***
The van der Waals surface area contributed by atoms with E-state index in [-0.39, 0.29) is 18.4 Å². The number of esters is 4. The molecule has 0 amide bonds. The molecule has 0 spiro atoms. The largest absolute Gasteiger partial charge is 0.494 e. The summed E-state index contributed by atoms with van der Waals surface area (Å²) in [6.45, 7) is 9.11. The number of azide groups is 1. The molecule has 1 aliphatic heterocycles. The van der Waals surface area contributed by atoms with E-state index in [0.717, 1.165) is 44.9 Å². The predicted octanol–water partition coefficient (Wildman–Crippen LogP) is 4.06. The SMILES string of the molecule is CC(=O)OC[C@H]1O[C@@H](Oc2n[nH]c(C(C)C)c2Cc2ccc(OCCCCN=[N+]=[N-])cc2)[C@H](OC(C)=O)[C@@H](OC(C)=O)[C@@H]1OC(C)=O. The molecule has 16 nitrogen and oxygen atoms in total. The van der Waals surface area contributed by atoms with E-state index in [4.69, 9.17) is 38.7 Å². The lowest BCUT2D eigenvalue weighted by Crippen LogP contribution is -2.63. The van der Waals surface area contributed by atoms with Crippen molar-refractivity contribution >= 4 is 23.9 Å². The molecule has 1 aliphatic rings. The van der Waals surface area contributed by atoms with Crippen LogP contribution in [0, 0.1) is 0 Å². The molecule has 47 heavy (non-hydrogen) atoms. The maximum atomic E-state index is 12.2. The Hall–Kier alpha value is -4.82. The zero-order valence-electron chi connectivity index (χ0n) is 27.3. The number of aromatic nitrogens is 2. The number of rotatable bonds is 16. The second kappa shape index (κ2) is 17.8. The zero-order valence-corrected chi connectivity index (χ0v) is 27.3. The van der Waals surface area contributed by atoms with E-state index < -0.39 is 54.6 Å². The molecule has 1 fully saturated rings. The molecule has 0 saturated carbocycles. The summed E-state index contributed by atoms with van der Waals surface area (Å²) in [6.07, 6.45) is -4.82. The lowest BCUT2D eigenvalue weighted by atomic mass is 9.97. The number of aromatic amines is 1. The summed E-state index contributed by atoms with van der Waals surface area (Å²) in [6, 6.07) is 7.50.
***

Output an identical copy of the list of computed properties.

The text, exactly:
The van der Waals surface area contributed by atoms with E-state index in [-0.39, 0.29) is 18.4 Å². The number of esters is 4. The molecule has 0 amide bonds. The molecule has 0 spiro atoms. The largest absolute Gasteiger partial charge is 0.494 e. The summed E-state index contributed by atoms with van der Waals surface area (Å²) in [6.45, 7) is 9.11. The number of azide groups is 1. The molecule has 1 aliphatic heterocycles. The van der Waals surface area contributed by atoms with E-state index in [0.717, 1.165) is 44.9 Å². The predicted octanol–water partition coefficient (Wildman–Crippen LogP) is 4.06. The SMILES string of the molecule is CC(=O)OC[C@H]1O[C@@H](Oc2n[nH]c(C(C)C)c2Cc2ccc(OCCCCN=[N+]=[N-])cc2)[C@H](OC(C)=O)[C@@H](OC(C)=O)[C@@H]1OC(C)=O. The molecule has 16 nitrogen and oxygen atoms in total. The van der Waals surface area contributed by atoms with E-state index in [4.69, 9.17) is 38.7 Å². The lowest BCUT2D eigenvalue weighted by Crippen LogP contribution is -2.63. The van der Waals surface area contributed by atoms with Crippen molar-refractivity contribution >= 4 is 23.9 Å². The molecule has 1 aliphatic rings. The van der Waals surface area contributed by atoms with Crippen LogP contribution in [0, 0.1) is 0 Å². The molecule has 47 heavy (non-hydrogen) atoms. The maximum atomic E-state index is 12.2. The Hall–Kier alpha value is -4.82. The zero-order valence-electron chi connectivity index (χ0n) is 27.3. The number of aromatic nitrogens is 2. The number of rotatable bonds is 16. The second kappa shape index (κ2) is 17.8. The zero-order valence-corrected chi connectivity index (χ0v) is 27.3. The van der Waals surface area contributed by atoms with E-state index < -0.39 is 54.6 Å². The molecule has 1 fully saturated rings. The molecule has 0 saturated carbocycles. The summed E-state index contributed by atoms with van der Waals surface area (Å²) in [6.07, 6.45) is -4.82. The lowest BCUT2D eigenvalue weighted by atomic mass is 9.97. The number of aromatic amines is 1. The summed E-state index contributed by atoms with van der Waals surface area (Å²) in [6, 6.07) is 7.50.